Measuring Interdiction Capabilities in the Presence of Anti-Access Strategies: Exploratory Analysis to Inform Adaptive Strategy for the Persian Gulf, Issue 1471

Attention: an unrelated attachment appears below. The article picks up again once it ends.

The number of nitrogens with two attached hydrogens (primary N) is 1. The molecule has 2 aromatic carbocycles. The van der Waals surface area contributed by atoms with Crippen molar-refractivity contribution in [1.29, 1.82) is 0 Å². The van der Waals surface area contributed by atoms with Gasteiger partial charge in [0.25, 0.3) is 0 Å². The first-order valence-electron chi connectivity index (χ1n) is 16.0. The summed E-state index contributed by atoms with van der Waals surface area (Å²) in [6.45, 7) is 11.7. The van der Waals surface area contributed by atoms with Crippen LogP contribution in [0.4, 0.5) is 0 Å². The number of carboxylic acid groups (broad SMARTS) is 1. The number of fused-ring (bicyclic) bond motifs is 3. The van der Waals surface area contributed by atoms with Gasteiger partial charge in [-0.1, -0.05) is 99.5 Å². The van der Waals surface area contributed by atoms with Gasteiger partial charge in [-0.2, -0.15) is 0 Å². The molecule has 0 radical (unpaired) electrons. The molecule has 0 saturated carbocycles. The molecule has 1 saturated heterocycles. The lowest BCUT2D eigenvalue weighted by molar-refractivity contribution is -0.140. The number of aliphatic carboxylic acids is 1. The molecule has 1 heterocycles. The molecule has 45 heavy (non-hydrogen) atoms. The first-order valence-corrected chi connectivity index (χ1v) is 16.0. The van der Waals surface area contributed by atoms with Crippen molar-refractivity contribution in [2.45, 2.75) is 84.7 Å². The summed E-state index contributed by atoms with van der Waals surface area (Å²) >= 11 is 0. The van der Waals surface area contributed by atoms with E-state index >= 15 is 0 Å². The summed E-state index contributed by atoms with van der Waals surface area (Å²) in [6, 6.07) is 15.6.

This book discusses how U.S. capabilities for interdicting invading ground forces in the Persian Gulf can be adapted over time to maintain the ability to achieve an early halt or to counter maneuver forces in other plausible campaigns. The authors emphasize exploratory analysis under massive uncertainty about political and military developments and about the detailed circumstances of conflict. The book documents a specialized model used for mission system analysis, which helps identify critical enablers of early-halt capability: deployment; immediate command-control, intelligence, surveillance, and reconnaissance; ability to employ interdiction forces quickly; and weapon effectiveness. The United States should expect threatened or actual use of mass-casualty weapons against its forces and regional allies and enemy attempts to act quickly and with short warning. On the other hand, the threat's size and quality may be less than usually assumed. On the military side, the book characterizes parametrically the conditions for a successful early halt, thereby identifying high-priority strategic hedges, capability developments, and potential adaptations. The book considers joint forces for interdiction and synergy with rapidly employable ground forces. On the political side, the book notes the premium on continued forward basing, aggressive use of ambiguous warning, and long-range bombers. Continued enforcement of red-line constructs could greatly improve the likelihood of decisive response to ambiguous warning. Countering anti-access strategies would be enhanced by negotiating use of more distant bases and logistic preparation. It will be increasingly unwise to assume use of forward bases, even if technical analysis suggests that the bases could operate under attacks with mass-casualty weapons.